Parenting With Love and Logic

What type of parent are you? Are you a helicopter parent? Or perhaps you’re a drill sergeant? In their book, Parenting With Love and Logic, Foster Cline and Jim Fay, describe two very different parenting styles. Read on to see which type of parent you might be, according to their definitions.

Helicopter Parents

A helicopter parent thinks that love means rotating their lives around their children. These parents hover over their children and rescue them whenever a problem arises. You might be a helicopter parent if:

you are forever taking forgotten lunches, homework and permission slips to school,

are always rescuing your kids from jams they’ve gotten in,

you find yourself on a daily basis protecting your kids from something, usually something that could have been a well-needed learning experience.

Helicopter parents are always on guard waiting to swoop in and protect their child from teachers, playmates and other “hostile” elements they may encounter. While helicopter parents may feel that they are being loving parents by easing their child’s pathway into adulthood, the authors point out that their kids are generally ill-equipped to handle college, work or adult life. By hovering and bailing their kids out, they fail to prepare their kids to meet the challenges of the real world.

Drill Sergeant Parents

These parents feel that the more they bark orders and control their kids the better behaved their kids will turn out. Drill sergeant parents demand that their kids act right and are constantly telling the kids what to do. When they talk to their kids their words are often filled with putdowns and I-told-you-so’s. These parents are power hungry and feel that if their kids don’t do what they want them to do, they will make them do it.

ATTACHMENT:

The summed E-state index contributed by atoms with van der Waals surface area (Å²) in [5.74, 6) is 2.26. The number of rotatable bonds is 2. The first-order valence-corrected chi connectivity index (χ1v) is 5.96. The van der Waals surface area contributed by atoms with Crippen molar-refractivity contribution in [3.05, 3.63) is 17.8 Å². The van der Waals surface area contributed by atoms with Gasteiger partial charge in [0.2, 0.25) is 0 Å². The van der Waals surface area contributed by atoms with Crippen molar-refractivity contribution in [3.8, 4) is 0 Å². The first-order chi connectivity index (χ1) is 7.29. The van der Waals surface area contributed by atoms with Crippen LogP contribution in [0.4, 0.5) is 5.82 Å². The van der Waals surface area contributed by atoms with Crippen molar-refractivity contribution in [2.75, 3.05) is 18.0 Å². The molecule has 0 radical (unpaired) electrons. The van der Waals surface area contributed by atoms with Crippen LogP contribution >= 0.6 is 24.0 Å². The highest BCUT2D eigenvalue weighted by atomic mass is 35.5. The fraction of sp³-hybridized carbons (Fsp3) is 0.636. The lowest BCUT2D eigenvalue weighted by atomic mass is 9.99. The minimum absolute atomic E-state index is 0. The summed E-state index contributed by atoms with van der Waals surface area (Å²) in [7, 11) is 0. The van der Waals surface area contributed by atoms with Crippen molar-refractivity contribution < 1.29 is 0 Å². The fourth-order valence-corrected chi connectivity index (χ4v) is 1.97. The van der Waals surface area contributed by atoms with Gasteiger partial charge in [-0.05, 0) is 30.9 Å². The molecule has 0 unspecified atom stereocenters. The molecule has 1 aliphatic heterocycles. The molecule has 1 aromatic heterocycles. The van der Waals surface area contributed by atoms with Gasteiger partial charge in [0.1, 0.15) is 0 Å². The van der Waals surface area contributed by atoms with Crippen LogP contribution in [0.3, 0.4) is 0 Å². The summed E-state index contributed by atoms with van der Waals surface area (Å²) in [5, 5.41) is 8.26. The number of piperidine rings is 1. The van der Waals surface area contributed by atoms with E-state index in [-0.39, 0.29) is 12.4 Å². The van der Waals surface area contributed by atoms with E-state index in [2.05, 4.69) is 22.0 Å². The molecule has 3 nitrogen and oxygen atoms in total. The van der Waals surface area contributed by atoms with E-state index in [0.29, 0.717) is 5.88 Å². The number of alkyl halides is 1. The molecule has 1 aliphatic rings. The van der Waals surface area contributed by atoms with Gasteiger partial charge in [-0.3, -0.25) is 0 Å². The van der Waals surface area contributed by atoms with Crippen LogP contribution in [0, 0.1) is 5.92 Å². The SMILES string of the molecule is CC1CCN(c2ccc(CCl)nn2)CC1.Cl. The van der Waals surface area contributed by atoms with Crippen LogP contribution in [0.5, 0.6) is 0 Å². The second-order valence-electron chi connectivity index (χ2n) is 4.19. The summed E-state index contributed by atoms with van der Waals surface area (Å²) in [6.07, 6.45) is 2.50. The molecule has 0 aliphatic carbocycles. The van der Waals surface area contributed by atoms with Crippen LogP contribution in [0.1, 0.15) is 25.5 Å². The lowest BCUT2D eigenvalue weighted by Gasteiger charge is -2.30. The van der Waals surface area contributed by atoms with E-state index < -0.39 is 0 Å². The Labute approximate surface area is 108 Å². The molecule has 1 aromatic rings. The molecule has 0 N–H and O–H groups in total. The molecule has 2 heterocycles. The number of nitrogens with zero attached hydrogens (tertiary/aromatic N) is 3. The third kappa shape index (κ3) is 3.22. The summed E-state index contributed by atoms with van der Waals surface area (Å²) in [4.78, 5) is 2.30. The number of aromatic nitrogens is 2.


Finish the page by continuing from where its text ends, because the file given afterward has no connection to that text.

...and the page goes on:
Like the kids of helicopter parents, these kids may also have trouble in the real world. The reason? They have been told what to do and never had to make a decision on their own.

Both parents styles send negative messages to the kids. The helicopter parent sends the message that their kids are fragile and can’t make it without them, while the drill sergeant parent sends the message that their kids can’t think for themselves.

One of the successful keys to raising good kids is responsibility. But the authors point out that responsibility cannot be taught, it must be caught. They claim the most responsible kids come from families who never use the word responsibility. What we have to do as parents is offer our kids opportunities to be responsible. We have to not spend so much time reminding kids to be responsible or worrying that they won’t be. Successful parents help their kids solve their own problems while still being sympathetic. Children who are responsible also have more self-esteem and self-confidence and are “better able to make it once the parental ties are cut.”

The authors also use a great analogy concerning the building of self-confidence in children. They say it’s like building a three-legged table. How? In part two I’ll tell you.

Read more about this topic in the follow up article Parenting with Love and Logic Part II.